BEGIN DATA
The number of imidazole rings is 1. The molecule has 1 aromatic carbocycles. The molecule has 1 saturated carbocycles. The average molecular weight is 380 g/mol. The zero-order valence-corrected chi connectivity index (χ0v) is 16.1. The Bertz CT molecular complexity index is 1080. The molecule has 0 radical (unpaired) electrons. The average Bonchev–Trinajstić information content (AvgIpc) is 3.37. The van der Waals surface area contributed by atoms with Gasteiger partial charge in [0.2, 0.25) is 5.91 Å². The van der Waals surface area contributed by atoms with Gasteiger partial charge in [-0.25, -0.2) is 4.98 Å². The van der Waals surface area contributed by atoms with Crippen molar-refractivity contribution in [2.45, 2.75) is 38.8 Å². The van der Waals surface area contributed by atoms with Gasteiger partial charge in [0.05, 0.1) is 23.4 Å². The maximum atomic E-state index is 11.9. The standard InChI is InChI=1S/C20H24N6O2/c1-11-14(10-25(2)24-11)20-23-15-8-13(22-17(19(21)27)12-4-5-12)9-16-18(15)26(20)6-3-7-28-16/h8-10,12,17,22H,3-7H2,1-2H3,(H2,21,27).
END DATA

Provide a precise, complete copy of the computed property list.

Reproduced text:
The number of imidazole rings is 1. The molecule has 1 aromatic carbocycles. The molecule has 1 saturated carbocycles. The average molecular weight is 380 g/mol. The zero-order valence-corrected chi connectivity index (χ0v) is 16.1. The Bertz CT molecular complexity index is 1080. The molecule has 0 radical (unpaired) electrons. The average Bonchev–Trinajstić information content (AvgIpc) is 3.37. The van der Waals surface area contributed by atoms with Gasteiger partial charge in [0.2, 0.25) is 5.91 Å². The van der Waals surface area contributed by atoms with Gasteiger partial charge in [-0.25, -0.2) is 4.98 Å². The van der Waals surface area contributed by atoms with Crippen molar-refractivity contribution in [2.45, 2.75) is 38.8 Å². The van der Waals surface area contributed by atoms with Gasteiger partial charge in [0.05, 0.1) is 23.4 Å². The maximum atomic E-state index is 11.9. The standard InChI is InChI=1S/C20H24N6O2/c1-11-14(10-25(2)24-11)20-23-15-8-13(22-17(19(21)27)12-4-5-12)9-16-18(15)26(20)6-3-7-28-16/h8-10,12,17,22H,3-7H2,1-2H3,(H2,21,27).